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Top 3 Bathroom Design Ideas and Trends

A gut renovation is an ideal time to add a splurge-worthy feature to your bath. Here’s what you need to know if you want to add a freestanding tub, floating vanity, or curbless shower

Freestanding Tub

Photo by Tra Giovan/GAP Photos

A stand-alone soaker makes a strong design statement. But once filled with water—not to mention a bather—it can easily weigh up to 500 pounds, straining the floor beneath it. Sistering the joists or doubling up a subfloor of 3⁄4-inch plywood under a pedestal or one-piece tub will shore up the floor. Cast-iron claw-foot? TOH ’s Tom Silva likes to play it safe with 2x material laid flat between joists and supported by cleats under the legs.

Keep in mind that you’ll be sacrificing deck space—a small table or stool can sidle up alongside for toiletries—and the lack of a ledge to rest on may not suit those with limited mobility. Factor in plumbing placement, too. A floor-mount tub filler offers floor-plan flexibility, but a wall- or deck-mount may make sense if plumbing’s already in the wall (and can save you big bucks on the faucet). Running supply lines in a built-out ledge, as shown above, will create some landing space. And if your water heater isn’t able to handle any increased demand, you may have to upgrade it. After all, what’s the point of a statement soaker if you’re going to be left out in the cold?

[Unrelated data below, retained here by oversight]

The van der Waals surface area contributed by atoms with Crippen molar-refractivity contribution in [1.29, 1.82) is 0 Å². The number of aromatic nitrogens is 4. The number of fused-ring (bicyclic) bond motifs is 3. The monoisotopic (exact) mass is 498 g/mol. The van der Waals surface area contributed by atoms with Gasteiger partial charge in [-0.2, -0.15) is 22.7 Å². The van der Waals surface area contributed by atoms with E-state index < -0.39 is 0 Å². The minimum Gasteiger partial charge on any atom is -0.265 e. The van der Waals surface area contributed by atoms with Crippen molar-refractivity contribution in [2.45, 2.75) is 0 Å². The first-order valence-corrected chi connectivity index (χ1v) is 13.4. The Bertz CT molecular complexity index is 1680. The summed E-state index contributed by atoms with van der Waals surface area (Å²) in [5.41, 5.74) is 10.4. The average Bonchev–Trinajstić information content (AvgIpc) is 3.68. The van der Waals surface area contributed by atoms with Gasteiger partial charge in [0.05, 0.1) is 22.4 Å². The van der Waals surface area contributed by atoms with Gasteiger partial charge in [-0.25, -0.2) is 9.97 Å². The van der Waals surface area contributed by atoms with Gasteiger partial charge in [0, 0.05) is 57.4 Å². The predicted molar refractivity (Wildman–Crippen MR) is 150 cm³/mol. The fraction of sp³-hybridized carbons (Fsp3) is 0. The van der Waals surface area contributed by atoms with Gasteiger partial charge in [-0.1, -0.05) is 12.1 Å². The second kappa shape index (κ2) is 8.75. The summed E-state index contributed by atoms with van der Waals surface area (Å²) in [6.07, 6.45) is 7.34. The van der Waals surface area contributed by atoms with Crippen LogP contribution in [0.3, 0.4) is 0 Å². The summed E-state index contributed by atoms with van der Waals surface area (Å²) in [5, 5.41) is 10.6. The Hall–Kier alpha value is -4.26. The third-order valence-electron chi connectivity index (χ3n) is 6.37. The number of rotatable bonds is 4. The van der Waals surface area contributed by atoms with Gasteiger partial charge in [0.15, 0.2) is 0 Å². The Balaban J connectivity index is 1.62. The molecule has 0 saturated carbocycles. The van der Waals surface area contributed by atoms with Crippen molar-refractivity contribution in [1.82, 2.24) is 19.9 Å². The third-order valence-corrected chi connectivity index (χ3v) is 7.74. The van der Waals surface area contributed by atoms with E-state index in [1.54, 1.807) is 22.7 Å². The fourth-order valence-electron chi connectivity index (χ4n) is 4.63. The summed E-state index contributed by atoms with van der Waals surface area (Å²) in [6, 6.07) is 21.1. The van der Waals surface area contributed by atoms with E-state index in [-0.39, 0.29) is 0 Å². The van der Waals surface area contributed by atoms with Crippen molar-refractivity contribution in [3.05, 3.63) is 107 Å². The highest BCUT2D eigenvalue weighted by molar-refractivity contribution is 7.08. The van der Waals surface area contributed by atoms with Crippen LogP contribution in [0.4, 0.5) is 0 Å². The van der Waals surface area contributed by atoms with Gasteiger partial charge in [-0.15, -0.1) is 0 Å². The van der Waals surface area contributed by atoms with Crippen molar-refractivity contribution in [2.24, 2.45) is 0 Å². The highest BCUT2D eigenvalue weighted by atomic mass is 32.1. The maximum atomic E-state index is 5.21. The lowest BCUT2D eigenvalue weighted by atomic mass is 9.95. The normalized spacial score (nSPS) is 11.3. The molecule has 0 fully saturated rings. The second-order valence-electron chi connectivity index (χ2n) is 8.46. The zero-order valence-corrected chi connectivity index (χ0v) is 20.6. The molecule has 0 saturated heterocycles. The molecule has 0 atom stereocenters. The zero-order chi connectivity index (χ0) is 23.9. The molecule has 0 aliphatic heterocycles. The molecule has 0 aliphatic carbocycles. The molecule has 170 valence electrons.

Floating Vanity

Courtesy of C3D Design Inc.

Remember to order enough flooring to cover the space under the cabinet, and install blocking behind the walls to support the extra weight. Tom also likes to add 6-by-6-inch steel L-brackets, especially when there’s a stone vanity top. Plumbing that comes out of the floor needs to be roughed into the wall first, unless it’s an exterior wall in a cold climate. Then, to guard against frozen pipes, keep them tight to the wall and box out a surround painted to match.

Curbless Shower

Photo by Tra Giovan/GAP Photos

Whether you put in a center drain or a linear one off to the side, getting the floor pitch right is the key to keeping water from puddling or seeping out under the door. Using a tile-ready preformed shower pan can take away the guesswork. You need a 1⁄4- to ½-inch pitch over 4 feet or less, says Tom—and you may need to build up the whole bathroom floor first to allow for the slope. Also, be sure the drain sits lower than the tile during installation.

TIP: SAFETY FIRST

Even if it drains properly, a wet shower floor is slippery. Boost traction with matte, honed, or textured tile in a small size with plenty of grout lines. And take this opportunity to install at least one grab bar.

Thanks to Tom Silva, Silva Brothers Construction